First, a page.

All human cells contain a protein called huntingtin. (Please note that although “Huntington’s disease” is spelled with an “o”, the correct spelling of the protein involved is “huntingtin” with an “i.”) Although scientists have yet to determine huntingtin’s exact function, it seems to play a critical role in the events that help nerve cells function effectively. Like many other proteins, huntingtin contains within it the amino acid glutamine. In people with HD, however, there is an excess number of glutamines in a particular segment of the protein. These extra glutamines come from having too many copies of the corresponding codon (the one that codes for glutamine) in the chemical code of DNA. That codon has the letters C-A-G. In a very real sense, HD results from having too many copies of C-A-G in the DNA that codes for huntingtin protein. That is why HD is often referred to as a trinucleotide repeat disorder (“trinucleotide” being a fancy word for codon).
Exactly how many copies of C-A-G are too many? A great deal of research has been done in this area and there are many different opinions throughout the scientific literature in answer to this question. Rough estimates are as follows: People with 10 to about 35 copies of C-A-G have a normally functioning form of the huntingtin protein. Those with 40 or more have the altered huntingtin and will eventually develop symptoms of HD. For people who have 36 to 39 copies of C-A-G, the outcome is less clear. Some will develop the symptoms of Huntington’s disease and some will not. To learn more about how HD is passed on through generations, click here:
To summarize the above, Huntington’s disease is caused by too many copies of the codon C-A-G in human DNA, which puts too many copies of glutamine in the huntingtin protein. But exactly how is the altered huntingtin damaging? Unfortunately, despite valiant efforts by researchers, a definite answer to this question has yet to be found. Since the shape of the protein determines its interactions with other parts of the cell (as we learned earlier), much of the research to this point has sought to understand exactly how a shape alteration affects huntingtin’s interactions with the other components of the cell. One study suggests that the overabundance of glutamines in huntingtin causes rigid groupings of proteins. Since the components of the nerve cell are accustomed to a more flexible environment, they cannot work under the increased rigidity. The end result is basically early cell death of the nerve cell through a process called apoptosis. Another recent study suggests that the altered (and larger-than-normal) huntingtin “kidnaps” smaller proteins in the nerve cell, keeping them from doing their jobs. In this way, the altered huntingtin could indirectly damage the nerve cell. (For more information about altered huntingtin protein, click here.)
While scientists continue to work out the fine details of HD, the basic mechanism is clear. Continuing with our construction analogy, what happens when huntingtin is made in the altered form is that the “building” (the protein) does not have the specific size and shape that it was meant to have, and thus cannot function correctly in the “metropolis” that is the nerve cell. When it cannot function correctly, it hinders the action of other proteins that depend on it. The end result is a snowball effect, where the problems are continually compounded and the nerve cell becomes more and more damaged. Ultimately, after enough damage occurs, the nerve cell dies. When many other nerve cells follow suit, the problems of thinking, feeling, and moving that are associated with HD can result. For more information on nerve cells and how their deaths relate to the symptoms of HD, click here:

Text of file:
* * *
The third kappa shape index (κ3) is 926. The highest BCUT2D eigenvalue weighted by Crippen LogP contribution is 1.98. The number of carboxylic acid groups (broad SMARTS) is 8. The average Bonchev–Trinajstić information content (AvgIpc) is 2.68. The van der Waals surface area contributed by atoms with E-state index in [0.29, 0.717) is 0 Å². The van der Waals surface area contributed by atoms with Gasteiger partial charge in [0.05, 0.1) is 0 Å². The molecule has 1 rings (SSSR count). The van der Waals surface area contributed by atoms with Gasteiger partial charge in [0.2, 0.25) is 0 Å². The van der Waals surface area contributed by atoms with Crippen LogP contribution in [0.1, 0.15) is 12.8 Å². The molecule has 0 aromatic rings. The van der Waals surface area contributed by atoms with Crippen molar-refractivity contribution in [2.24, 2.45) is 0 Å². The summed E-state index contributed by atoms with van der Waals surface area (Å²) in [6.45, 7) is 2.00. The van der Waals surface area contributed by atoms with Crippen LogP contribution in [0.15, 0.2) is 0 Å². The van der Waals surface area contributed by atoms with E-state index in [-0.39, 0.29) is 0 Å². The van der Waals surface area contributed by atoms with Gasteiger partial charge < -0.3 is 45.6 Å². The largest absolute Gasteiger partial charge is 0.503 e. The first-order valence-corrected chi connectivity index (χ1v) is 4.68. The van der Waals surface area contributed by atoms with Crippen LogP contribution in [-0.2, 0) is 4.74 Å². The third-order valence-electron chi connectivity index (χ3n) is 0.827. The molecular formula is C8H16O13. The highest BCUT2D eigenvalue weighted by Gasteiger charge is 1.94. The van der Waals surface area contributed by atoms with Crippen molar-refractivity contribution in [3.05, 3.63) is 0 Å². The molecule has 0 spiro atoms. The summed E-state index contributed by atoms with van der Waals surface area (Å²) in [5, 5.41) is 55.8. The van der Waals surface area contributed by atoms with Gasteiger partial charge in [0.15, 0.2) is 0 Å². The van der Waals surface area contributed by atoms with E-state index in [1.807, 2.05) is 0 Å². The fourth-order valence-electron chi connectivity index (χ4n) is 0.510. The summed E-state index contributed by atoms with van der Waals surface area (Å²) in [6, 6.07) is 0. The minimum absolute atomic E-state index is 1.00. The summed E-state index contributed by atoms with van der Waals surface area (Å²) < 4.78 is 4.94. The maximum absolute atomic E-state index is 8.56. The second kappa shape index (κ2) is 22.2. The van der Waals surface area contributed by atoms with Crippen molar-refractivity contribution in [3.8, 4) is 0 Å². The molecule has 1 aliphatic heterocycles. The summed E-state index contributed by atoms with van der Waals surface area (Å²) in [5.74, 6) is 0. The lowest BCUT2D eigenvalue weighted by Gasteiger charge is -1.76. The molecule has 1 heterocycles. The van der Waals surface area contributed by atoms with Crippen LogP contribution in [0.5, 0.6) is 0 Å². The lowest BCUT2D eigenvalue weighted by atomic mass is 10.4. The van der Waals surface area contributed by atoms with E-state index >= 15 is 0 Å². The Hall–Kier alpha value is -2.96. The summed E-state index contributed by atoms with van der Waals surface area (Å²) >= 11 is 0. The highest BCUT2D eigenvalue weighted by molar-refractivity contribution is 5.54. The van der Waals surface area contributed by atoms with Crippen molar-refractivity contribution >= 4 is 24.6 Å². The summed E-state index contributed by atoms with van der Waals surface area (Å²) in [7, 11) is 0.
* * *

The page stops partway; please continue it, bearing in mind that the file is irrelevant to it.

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- Australia’s “Cooperative Research Centre for Discovery of Genes for Common Human Diseases” (Gene CRC) Web site has some fabulous tutorials at various levels of understanding.
- Cummings, C. J and Zoghbi, H.Y. “Trinucleotide Repeats: Mechanisms and Pathophysiology.” Annu. Rev. Genomics Hum. Genet. 2000. 1:281-328.
A fairly technical chapter explaining the symptoms of HD, as well as a breakdown of the number of CAG repeats in people with and without the disease. Also discussed are theories regarding the function of the altered huntingtin protein.
- Falush D, et al. “Measurement of mutational flow implies both a high new-mutation rate for Huntington disease and substantial under ascertainment of late-onset cases.” Am J Hum Genet 68 (2) 2001 Feb: 373-385.
A technical analysis of the number of CAG repeats that is believed to determine whether one will develop the symptoms of HD.
- “Huntington’s Disease”. Online Mendelian Inheritance in Man.
A compilation of abstracts from a multitude of different studies on HD. From case studies regarding inheritance to new methods of diagnosing HD, this is an excellent site for all the various types of HD research going on today.
- “Huntington’s Disease”. Web MD.
A very reader-friendly overview of HD. Explains generally the history, symptoms, and treatment of the disease.
- Li SH, Lam S, Cheng AL, Li XJ. “Intranuclear huntingtin increases the expression of caspase-1 and induces apoptosis.” Human Molecular Genetics, 2000, Vol. 9, No. 19: 2859-2867.
A highly technical paper regarding the manner in which altered huntingtin protein may cause early death (apoptosis) of the nerve cell.
- Nucifora, Frederick C. Jr., et al. “Intranuclear huntingtin increases the expression of caspase-1 and induces apoptosis.” Human Molecular Genetics, 2000, Vol. 9, No. 19: 2859-2867.
Another highly technical paper regarding the manner in which altered huntingtin protein may cause early death (apoptosis) of the nerve cell.
-M. Stenerson, 7-15-03